Here we go again. More nationwide train strikes are planned to take place this summer, with tens of thousands of rail workers set to walk out. Travel chaos will continue across the country, with major events including the Birmingham Commonwealth Games opening ceremony on July 28 and the women’s Euro semi-final in Milton Keynes on July 27 facing serious disruption.
Workers are striking over pay and job security, calling for a pay increase in line with the cost of living and raising concerns about working conditions. While extensive talks have taken place in the last month, the dispute is at a standstill – meaning more rail strikes have been planned to take place on July 27 and 30 and August 18 and 20, as well as a London Underground strike on August 19.
On July 27, members of the Rail, Maritime and Transport (RMT) union at the Network Rail Network will strike, as well as TSSA union members at Avanti West Coast. That means all UK train operators are likely to be affected, with more than 40,000 workers across Network Rail set to walk out as well as the London Overground network and Elizabeth, Bakerloo and District line London Underground trains.
On July 30, the ASLEF union will strike, affecting the London Overground, Chiltern Railways, Greater Anglia, Great Western, Hull Trains, LNER, Southeastern and West Midlands Trains. On August 18 and 20, the RMT union will strike again, with all UK train operators likely to be affected.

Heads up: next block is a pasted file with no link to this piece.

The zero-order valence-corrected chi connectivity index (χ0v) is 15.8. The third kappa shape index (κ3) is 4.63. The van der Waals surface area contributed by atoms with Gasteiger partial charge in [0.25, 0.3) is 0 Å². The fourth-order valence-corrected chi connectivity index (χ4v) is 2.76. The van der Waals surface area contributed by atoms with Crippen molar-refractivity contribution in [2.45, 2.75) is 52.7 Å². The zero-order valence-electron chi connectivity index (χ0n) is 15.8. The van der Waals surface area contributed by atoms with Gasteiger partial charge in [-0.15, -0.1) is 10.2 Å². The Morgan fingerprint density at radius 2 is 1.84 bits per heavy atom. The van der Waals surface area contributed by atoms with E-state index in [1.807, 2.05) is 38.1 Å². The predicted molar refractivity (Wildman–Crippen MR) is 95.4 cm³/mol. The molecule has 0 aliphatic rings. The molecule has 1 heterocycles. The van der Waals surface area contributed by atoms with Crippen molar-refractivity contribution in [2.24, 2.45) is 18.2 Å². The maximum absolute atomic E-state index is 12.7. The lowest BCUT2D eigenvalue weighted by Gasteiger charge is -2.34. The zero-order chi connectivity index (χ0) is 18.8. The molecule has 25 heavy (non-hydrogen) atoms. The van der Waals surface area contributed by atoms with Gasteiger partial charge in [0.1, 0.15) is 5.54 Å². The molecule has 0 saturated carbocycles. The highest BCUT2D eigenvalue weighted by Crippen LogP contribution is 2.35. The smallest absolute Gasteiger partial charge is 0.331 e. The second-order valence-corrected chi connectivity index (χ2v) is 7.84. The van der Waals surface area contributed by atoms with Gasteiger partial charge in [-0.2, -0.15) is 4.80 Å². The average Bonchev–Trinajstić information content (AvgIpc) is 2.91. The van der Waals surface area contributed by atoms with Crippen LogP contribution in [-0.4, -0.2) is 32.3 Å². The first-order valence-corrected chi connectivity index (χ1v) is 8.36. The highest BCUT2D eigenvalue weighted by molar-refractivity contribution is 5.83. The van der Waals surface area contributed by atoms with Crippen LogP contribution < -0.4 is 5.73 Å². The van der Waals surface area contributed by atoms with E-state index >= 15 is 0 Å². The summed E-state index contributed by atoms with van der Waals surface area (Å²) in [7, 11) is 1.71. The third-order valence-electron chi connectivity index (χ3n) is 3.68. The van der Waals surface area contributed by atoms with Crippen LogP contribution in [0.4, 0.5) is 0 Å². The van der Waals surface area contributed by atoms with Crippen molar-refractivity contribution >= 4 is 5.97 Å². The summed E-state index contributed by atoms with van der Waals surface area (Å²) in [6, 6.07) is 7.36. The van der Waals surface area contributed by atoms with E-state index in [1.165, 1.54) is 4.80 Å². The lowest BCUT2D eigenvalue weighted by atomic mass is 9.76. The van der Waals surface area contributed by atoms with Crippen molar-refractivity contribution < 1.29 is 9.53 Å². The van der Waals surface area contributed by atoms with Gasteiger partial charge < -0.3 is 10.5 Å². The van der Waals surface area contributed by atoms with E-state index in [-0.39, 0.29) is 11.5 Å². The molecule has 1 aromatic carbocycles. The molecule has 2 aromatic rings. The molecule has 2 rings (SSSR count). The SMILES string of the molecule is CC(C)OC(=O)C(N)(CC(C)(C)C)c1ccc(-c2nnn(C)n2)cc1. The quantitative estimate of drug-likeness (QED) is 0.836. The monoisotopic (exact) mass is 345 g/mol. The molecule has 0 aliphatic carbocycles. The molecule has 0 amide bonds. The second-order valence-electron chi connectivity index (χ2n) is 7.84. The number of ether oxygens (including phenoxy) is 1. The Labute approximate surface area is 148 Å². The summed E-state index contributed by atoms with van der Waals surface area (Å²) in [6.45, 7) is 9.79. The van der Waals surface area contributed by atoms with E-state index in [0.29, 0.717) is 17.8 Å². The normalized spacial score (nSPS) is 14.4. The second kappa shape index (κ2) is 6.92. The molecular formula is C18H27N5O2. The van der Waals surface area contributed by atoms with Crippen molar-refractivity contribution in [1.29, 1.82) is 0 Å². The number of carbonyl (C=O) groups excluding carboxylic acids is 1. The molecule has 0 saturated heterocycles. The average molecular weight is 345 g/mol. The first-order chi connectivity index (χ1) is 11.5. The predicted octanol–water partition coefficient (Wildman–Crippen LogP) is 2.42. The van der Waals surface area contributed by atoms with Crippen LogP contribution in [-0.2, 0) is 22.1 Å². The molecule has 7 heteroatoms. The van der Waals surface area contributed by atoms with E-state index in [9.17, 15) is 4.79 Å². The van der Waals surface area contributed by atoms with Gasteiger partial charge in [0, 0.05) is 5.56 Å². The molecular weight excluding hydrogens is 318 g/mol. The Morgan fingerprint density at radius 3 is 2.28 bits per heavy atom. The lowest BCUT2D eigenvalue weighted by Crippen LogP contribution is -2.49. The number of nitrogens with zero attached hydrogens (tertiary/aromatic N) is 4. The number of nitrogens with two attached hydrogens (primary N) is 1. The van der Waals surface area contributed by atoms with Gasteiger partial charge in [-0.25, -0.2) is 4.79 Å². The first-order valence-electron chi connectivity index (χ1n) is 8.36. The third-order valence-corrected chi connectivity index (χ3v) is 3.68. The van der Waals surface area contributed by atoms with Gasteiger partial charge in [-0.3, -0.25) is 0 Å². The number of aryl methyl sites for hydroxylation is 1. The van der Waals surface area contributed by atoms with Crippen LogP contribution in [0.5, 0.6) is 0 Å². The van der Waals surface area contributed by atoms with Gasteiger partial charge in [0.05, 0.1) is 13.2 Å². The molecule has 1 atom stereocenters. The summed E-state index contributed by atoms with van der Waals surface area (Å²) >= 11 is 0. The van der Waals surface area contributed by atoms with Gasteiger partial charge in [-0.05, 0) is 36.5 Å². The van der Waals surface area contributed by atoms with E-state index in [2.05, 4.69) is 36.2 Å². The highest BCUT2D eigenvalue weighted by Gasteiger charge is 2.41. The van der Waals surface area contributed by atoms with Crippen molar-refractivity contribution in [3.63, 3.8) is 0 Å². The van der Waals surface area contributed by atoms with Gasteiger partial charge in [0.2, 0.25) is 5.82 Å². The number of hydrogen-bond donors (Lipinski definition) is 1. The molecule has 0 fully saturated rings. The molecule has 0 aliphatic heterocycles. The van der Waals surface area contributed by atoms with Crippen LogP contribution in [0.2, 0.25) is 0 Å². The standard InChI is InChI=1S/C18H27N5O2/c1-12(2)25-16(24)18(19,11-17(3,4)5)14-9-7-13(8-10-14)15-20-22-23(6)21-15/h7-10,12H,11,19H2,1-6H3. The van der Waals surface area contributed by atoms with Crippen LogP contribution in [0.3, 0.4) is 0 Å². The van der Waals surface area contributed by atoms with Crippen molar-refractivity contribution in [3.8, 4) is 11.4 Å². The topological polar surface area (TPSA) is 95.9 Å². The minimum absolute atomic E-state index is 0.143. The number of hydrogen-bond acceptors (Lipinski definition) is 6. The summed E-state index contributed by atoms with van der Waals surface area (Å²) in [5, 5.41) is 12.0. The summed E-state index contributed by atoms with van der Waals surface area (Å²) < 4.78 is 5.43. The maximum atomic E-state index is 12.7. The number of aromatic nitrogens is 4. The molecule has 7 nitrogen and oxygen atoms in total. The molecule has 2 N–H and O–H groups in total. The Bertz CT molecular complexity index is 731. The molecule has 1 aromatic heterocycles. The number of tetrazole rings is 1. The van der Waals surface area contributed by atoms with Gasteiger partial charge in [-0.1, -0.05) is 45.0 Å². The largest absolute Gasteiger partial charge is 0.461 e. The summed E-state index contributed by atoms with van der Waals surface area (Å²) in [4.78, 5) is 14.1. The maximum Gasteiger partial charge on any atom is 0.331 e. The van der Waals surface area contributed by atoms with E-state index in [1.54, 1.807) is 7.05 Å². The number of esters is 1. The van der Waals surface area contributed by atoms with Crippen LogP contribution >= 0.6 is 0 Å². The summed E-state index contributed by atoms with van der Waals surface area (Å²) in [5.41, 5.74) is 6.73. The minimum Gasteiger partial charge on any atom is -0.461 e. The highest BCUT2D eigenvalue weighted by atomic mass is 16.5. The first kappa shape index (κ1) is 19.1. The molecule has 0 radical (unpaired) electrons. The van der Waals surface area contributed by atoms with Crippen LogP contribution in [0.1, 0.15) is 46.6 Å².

Additionally, a London Underground strike has been announced for August 19, as the tube network’s fifth 24-hour strike this year. The RMT said the latest announcement was prompted by TfL’s ‘refusal’ to share details of a draft government proposal it received about funding of the London transport system.
Thanks to reduced staffing and services, it’s likely there will be disruption the day after each strike. People have been advised to only travel if necessary and plan ahead by checking the status of their journey on the National Rail website. If your train service is cancelled, delayed or rescheduled, you’ll be entitled to a change or refund from the original point of purchase.
As the travel chaos continues, do we know how long the strikes will last? The truth is, the unions don’t look like they’re about to back down anytime soon. Unless there’s a breakthrough in talks, as it stands, there’s no end in sight: the summer of strikes could continue for months and possibly even spill into next year.
Get up-to-date strike information from TfL here.
Plus, the results are in: this UK city has just been named the ugliest in the world.